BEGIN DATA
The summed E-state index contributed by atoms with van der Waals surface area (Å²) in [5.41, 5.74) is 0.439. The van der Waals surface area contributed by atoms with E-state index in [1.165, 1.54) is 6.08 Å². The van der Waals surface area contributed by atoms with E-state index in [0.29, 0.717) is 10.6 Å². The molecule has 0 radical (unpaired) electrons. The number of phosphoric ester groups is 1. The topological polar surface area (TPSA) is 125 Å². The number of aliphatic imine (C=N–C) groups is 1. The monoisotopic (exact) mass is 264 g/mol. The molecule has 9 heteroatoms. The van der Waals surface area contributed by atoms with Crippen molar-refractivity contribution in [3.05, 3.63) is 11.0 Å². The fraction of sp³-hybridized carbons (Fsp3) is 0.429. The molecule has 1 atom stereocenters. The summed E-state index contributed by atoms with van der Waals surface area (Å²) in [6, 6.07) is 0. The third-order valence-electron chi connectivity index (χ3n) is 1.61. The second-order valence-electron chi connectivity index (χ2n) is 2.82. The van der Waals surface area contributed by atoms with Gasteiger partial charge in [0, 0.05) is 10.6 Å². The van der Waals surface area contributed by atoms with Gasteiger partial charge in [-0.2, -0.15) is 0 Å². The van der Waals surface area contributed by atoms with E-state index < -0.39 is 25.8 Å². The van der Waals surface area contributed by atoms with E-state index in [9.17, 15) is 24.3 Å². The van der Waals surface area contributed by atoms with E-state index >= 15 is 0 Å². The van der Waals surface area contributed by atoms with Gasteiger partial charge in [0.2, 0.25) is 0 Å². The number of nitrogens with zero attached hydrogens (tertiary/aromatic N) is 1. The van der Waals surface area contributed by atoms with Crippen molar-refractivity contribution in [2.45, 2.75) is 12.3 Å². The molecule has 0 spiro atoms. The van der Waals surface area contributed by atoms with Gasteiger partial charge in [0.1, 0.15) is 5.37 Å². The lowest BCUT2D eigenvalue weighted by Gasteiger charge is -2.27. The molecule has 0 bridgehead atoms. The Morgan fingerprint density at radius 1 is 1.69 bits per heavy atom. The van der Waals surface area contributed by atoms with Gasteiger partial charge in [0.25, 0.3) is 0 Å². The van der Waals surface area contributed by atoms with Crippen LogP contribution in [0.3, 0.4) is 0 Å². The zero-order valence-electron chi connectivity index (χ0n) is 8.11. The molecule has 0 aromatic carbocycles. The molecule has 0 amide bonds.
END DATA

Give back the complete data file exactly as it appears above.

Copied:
The summed E-state index contributed by atoms with van der Waals surface area (Å²) in [5.41, 5.74) is 0.439. The van der Waals surface area contributed by atoms with E-state index in [1.165, 1.54) is 6.08 Å². The van der Waals surface area contributed by atoms with E-state index in [0.29, 0.717) is 10.6 Å². The molecule has 0 radical (unpaired) electrons. The number of phosphoric ester groups is 1. The topological polar surface area (TPSA) is 125 Å². The number of aliphatic imine (C=N–C) groups is 1. The monoisotopic (exact) mass is 264 g/mol. The molecule has 9 heteroatoms. The van der Waals surface area contributed by atoms with Crippen molar-refractivity contribution in [3.05, 3.63) is 11.0 Å². The fraction of sp³-hybridized carbons (Fsp3) is 0.429. The molecule has 1 atom stereocenters. The summed E-state index contributed by atoms with van der Waals surface area (Å²) in [6, 6.07) is 0. The third-order valence-electron chi connectivity index (χ3n) is 1.61. The second-order valence-electron chi connectivity index (χ2n) is 2.82. The van der Waals surface area contributed by atoms with Gasteiger partial charge in [0, 0.05) is 10.6 Å². The van der Waals surface area contributed by atoms with Gasteiger partial charge in [-0.2, -0.15) is 0 Å². The van der Waals surface area contributed by atoms with E-state index < -0.39 is 25.8 Å². The van der Waals surface area contributed by atoms with E-state index in [9.17, 15) is 24.3 Å². The van der Waals surface area contributed by atoms with E-state index >= 15 is 0 Å². The van der Waals surface area contributed by atoms with Gasteiger partial charge in [0.2, 0.25) is 0 Å². The number of nitrogens with zero attached hydrogens (tertiary/aromatic N) is 1. The van der Waals surface area contributed by atoms with Crippen molar-refractivity contribution in [2.45, 2.75) is 12.3 Å². The molecule has 0 spiro atoms. The van der Waals surface area contributed by atoms with Gasteiger partial charge in [0.1, 0.15) is 5.37 Å². The lowest BCUT2D eigenvalue weighted by Gasteiger charge is -2.27. The molecule has 0 bridgehead atoms. The Morgan fingerprint density at radius 1 is 1.69 bits per heavy atom. The van der Waals surface area contributed by atoms with Gasteiger partial charge in [0.25, 0.3) is 0 Å². The van der Waals surface area contributed by atoms with Crippen LogP contribution in [0.3, 0.4) is 0 Å². The zero-order valence-electron chi connectivity index (χ0n) is 8.11. The molecule has 0 aromatic carbocycles. The molecule has 0 amide bonds.